Tag Archives: Downtown Development Authority

Downtown Dreamer: Kristopher Larson brings energy, ideas and a love of beer as new director of the Grand Rapids Downtown Development Authority



When Kristopher Larson was a kid growing up in the suburbs of Raleigh, N.C., he loved going to his best friend Andrew’s house downtown.

Sure, in the suburbs there was a stream to explore and his mom and dad let him stay out and play all day.

But downtown, he says, “There were 50 different ways I could spend my allowance. We could walk to the comic book store, or buy an icee or get a hot donut at Krispy Kreme.”

Downtown was exciting.

That was a defining experience for Larson, the new executive director of the Grand Rapids Downtown Development Authority.

The kid who loved downtown grew up to be a guy who loves downtown. He wants everybody to feel the same thrill about the city as he does.

Larson, 34, took on the job three months ago, taking over for Jay Fowler, who announced his retirement last fall after nine years at the helm of the DDA.

He knows a lot of people have no idea what the Downtown Development Authority is. But most everybody has seen the results of its work.

The development agency is responsible for a host of improvements in the downtown area. Using incremental property taxes collected from downtown properties, the DDA has invested about $120 million in cool projects since 1980.

That’s leveraged more than $2 billion in private and institutional investment in the downtown area.

The Van Andel Arena. Expansion of the DeVos Place convention center. The Rapid’s Transit Center. Reconstruction of Monroe Center and Rosa Parks Circle. The Grand Rapids Art Museum.

When Larson interviewed for the post with the DDA board and Grand Rapids city commissioners last spring, he was up against a more seasoned candidate with more leadership experience.

But Larson won the board over with his passion and enthusiasm. He exudes confidence. His gaze can be unnervingly direct.

He’s the kind of guy who would work until midnight every night if his girlfriend let him. He wins “Employee of the Year” awards. He worked on an archeological dig in Jordan and learned conversational Arabic. He studied Shakespeare at Oxford University.

Larson’s last job was as vice president of the Downtown Long Beach Association in Long Beach, Calif. Before that he worked as deputy director of the Downtown Raleigh Alliance in Raleigh, N.C.

He likes job titles with the word “downtown.”

Earlier this month, Larson was one of four panelists on a Rapid Growth-sponsored speaker series about “placemaking” — creating a vision for a place based on the desires of the people who live and work there.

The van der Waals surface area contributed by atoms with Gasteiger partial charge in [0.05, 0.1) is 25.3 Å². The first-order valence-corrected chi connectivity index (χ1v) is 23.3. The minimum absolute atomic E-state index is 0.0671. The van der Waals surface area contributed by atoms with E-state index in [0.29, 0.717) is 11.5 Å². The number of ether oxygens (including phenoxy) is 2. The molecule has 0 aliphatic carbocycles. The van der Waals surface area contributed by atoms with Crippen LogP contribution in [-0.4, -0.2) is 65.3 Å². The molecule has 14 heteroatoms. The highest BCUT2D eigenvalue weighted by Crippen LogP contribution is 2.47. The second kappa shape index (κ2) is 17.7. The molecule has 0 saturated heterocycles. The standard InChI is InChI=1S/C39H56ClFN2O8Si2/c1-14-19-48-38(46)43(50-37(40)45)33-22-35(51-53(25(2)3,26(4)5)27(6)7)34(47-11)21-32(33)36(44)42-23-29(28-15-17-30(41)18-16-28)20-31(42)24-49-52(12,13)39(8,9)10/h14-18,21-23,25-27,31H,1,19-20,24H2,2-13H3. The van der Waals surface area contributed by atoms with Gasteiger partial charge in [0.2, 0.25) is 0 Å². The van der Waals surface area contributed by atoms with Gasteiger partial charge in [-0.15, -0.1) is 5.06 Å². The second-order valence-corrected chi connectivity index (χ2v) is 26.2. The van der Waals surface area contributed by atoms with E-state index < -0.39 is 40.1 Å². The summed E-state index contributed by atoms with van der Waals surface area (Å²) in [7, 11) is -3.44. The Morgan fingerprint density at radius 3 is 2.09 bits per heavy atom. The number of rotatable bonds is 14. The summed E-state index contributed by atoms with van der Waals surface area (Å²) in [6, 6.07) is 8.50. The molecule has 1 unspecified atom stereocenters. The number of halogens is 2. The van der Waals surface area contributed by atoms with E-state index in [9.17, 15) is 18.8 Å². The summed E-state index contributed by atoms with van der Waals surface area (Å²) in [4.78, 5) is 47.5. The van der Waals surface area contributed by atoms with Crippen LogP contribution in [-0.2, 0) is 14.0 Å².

He sipped a beer and talked about making downtown Grand Rapids more vibrant, walkable, attractive.

(An aside about beer: Beer-lover Larson has a good-natured rivalry between his brothers in Asheville, N.C. and Portland, Oregon. Seems all three brothers claim to live in America’s best beer town.

Larson occasionally mails his brothers a Founders Brewing Co. cap or a sticker proclaiming GR as Beer City, USA. Just to get a dig in.)

The great thing about this speaker series, he says, is that it was standing room only. These Rapid Growth events usually attract about 50 people. So they set up 50 chairs.

But more than 100 showed up, eager to hear experts talk about the future of downtown.

“What we need to do is attract great jobs,” Larson tells the audience. “That’s what people move for. If you don’t have education and jobs down, you’ll struggle — no matter how many arts organizations you have.”

The talk turns to parking lots. The experts on this panel say the city has too many.

Larson has about the same interest in parking lots as he did as a kid. Parking lot? Pffftttttt. That’s no fun. Let’s build cool stuff on ‘em, he says, places where you can go spend your allowance.

“You have to find new and innovative was to engage people,” he tells the crowd. “That’s how you build civic pride. And civic pride is one of the most valuable types of currency we have.”

The next day, back at his office on the ninth floor of City Hall, Larson tells about a cool idea he thinks will engage people.

It involves an extensive restoration of the “Blue Bridge” linking Grand Valley State University’s downtown campus and downtown Grand Rapids.

The 120-year-old former railroad bridge will soon get a $1.4 million makeover, funded mostly by the DDA.

“That bridge is iconic,” Larson says. “It’s the most requested spot in town for brides. People identify with it. So, what color should it be?”

Soon, you’ll get a say — with a new app on your smart phone that will let you envision the bridge wearing any color you like.

“Yellow, green, pink,” Larson says.